Village of grazie in curtatone
Village of Grazie in Curtatone
The Village of Grazie in Curtatone is named after the place of worship referred to as Santa Maria delle Grazie in 1362 and documented since 1037. Today's sanctuary is located in the spot where the medieval church of Santa Maria di Reverso once stood. The Village of Grazie is represented by the Sanctuary of Our Lady of Grace and by the buildings on the perimeter of the square that lies in front. The oldest area is where the terraced houses are located on Via Madonna della Neve. Fishermen's cottages and houses created by closing the arcades surround the square, such as those on the right side of the square, which housed the shops and lodgings for the pilgrims. At the entrance of the square look out for the Art Nouveau building known as Palazzo Sarto.
The sanctuary, in a raised position on the reeds of the Mincio, has a river that flows behind and the façade facing the village. Begun in 1399 and consecrated in 1406, the sanctuary was built in Lombard Gothic style. The architect is believed to be Bartolino da Novara, the man who also designed the castle of San Giorgio in Mantua. From the river, the sanctuary that the pilgrims and Gonzaga reached more often by boat than by land, appears like a vision of rounded and slender lines on the edge of a vast expanse of reeds.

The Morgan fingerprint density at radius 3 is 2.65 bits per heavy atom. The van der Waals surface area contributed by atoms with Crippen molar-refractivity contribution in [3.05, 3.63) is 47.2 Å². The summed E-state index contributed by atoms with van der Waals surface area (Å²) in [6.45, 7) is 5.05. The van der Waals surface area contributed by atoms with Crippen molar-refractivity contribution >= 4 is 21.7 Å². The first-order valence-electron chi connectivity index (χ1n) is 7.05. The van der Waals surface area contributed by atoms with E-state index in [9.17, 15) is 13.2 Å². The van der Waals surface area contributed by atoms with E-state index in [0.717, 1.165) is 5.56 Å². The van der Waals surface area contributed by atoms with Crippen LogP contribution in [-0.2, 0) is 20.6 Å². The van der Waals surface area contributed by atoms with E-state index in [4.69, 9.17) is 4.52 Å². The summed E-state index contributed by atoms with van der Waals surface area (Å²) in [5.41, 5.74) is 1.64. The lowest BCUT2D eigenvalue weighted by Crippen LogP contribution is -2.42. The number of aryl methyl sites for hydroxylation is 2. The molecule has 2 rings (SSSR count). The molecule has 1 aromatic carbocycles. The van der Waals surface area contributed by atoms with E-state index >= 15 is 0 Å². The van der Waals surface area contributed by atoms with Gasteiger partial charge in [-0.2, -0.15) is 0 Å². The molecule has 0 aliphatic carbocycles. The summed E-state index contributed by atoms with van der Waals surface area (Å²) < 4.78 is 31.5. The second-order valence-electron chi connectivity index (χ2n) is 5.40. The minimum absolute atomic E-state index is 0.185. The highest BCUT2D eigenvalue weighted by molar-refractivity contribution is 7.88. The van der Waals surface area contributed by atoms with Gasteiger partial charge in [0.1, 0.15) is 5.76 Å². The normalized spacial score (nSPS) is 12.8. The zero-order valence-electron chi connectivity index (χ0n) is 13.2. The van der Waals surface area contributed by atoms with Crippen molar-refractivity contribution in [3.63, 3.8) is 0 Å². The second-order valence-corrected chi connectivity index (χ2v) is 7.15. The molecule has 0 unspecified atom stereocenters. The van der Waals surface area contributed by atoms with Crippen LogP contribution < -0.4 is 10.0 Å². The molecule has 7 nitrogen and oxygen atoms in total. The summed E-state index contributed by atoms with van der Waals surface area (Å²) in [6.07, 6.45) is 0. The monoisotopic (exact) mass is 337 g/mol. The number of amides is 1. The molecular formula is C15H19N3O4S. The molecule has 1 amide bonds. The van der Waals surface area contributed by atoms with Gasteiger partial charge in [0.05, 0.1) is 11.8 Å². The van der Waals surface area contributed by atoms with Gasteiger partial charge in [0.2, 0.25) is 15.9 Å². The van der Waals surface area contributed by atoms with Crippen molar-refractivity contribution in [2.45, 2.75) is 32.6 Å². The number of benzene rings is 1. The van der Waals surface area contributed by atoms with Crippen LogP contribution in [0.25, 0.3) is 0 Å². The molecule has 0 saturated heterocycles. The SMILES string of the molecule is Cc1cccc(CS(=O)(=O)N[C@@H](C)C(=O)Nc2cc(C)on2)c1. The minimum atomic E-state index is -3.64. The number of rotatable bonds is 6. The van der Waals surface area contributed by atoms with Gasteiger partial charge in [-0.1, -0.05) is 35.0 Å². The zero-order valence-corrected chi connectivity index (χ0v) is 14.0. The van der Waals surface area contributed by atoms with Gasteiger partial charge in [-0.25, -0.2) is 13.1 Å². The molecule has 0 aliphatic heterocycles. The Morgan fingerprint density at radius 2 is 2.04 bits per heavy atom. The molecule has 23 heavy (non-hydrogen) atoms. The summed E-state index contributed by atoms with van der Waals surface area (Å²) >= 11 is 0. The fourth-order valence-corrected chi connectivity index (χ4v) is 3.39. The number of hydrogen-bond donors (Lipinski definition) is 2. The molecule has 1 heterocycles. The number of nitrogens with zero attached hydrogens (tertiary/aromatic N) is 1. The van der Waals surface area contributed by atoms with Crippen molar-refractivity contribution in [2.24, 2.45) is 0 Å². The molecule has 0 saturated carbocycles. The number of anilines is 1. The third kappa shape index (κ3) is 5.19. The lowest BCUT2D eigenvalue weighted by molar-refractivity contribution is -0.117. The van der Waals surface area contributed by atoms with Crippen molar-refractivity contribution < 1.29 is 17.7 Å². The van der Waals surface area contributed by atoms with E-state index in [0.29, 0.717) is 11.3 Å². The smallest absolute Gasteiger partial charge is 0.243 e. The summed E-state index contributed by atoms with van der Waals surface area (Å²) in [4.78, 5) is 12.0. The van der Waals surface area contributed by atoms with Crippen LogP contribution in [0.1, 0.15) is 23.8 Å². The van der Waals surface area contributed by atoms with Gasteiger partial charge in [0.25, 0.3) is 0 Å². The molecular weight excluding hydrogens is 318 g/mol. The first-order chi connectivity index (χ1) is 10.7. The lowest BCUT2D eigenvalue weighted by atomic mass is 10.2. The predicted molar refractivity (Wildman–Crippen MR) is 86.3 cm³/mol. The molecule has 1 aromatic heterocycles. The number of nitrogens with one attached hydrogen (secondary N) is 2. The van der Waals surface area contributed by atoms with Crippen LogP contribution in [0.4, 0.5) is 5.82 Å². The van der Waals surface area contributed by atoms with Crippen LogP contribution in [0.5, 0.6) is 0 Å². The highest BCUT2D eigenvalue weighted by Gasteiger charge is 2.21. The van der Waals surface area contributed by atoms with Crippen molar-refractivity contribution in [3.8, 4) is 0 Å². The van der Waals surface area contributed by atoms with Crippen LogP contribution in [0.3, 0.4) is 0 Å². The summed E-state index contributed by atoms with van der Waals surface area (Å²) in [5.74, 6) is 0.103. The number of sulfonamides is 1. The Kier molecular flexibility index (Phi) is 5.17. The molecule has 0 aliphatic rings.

Today, the pride of Grazie is the lotus flower that, in the months of July and August, makes its lush appearance on Lake Superiore. The lotus was imported from the Orient in 1921 by a Mantua naturalist.
At one time, the economy of the Village of Grazie was based on products made with marsh reeds, such as "arelle", used primarily as light covers for false ceilings, and sedge, used to make chairs and flasks.